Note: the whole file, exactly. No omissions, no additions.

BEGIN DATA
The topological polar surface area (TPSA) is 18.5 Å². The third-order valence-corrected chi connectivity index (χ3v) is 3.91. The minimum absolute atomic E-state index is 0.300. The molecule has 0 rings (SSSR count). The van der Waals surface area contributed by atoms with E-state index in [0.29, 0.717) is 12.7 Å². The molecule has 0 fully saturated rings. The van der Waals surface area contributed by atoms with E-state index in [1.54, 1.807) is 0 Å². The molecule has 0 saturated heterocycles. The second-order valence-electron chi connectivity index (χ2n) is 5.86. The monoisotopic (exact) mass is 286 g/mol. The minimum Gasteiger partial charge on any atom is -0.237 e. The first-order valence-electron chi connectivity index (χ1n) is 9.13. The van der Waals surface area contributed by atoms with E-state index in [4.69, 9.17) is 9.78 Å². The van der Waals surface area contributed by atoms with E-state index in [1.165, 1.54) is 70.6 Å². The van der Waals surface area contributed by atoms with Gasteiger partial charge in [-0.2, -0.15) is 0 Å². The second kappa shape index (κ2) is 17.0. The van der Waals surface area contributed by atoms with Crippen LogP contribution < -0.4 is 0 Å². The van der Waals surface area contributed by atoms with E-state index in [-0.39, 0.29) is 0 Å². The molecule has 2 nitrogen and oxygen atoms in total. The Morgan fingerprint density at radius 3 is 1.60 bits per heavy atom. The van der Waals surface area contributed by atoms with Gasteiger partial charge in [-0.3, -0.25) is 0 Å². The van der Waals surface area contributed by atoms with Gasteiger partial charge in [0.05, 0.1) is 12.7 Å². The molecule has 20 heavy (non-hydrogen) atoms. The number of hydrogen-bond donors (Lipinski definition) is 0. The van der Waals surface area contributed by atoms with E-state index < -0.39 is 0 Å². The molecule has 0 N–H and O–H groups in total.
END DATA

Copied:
The topological polar surface area (TPSA) is 18.5 Å². The third-order valence-corrected chi connectivity index (χ3v) is 3.91. The minimum absolute atomic E-state index is 0.300. The molecule has 0 rings (SSSR count). The van der Waals surface area contributed by atoms with E-state index in [0.29, 0.717) is 12.7 Å². The molecule has 0 fully saturated rings. The van der Waals surface area contributed by atoms with E-state index in [1.54, 1.807) is 0 Å². The molecule has 0 saturated heterocycles. The second-order valence-electron chi connectivity index (χ2n) is 5.86. The monoisotopic (exact) mass is 286 g/mol. The minimum Gasteiger partial charge on any atom is -0.237 e. The first-order valence-electron chi connectivity index (χ1n) is 9.13. The van der Waals surface area contributed by atoms with E-state index in [4.69, 9.17) is 9.78 Å². The van der Waals surface area contributed by atoms with E-state index in [1.165, 1.54) is 70.6 Å². The van der Waals surface area contributed by atoms with Gasteiger partial charge in [-0.2, -0.15) is 0 Å². The second kappa shape index (κ2) is 17.0. The van der Waals surface area contributed by atoms with Crippen LogP contribution < -0.4 is 0 Å². The van der Waals surface area contributed by atoms with E-state index in [-0.39, 0.29) is 0 Å². The molecule has 2 nitrogen and oxygen atoms in total. The Morgan fingerprint density at radius 3 is 1.60 bits per heavy atom. The van der Waals surface area contributed by atoms with Gasteiger partial charge in [-0.3, -0.25) is 0 Å². The van der Waals surface area contributed by atoms with Gasteiger partial charge in [0.05, 0.1) is 12.7 Å². The molecule has 20 heavy (non-hydrogen) atoms. The number of hydrogen-bond donors (Lipinski definition) is 0. The van der Waals surface area contributed by atoms with E-state index < -0.39 is 0 Å². The molecule has 0 N–H and O–H groups in total.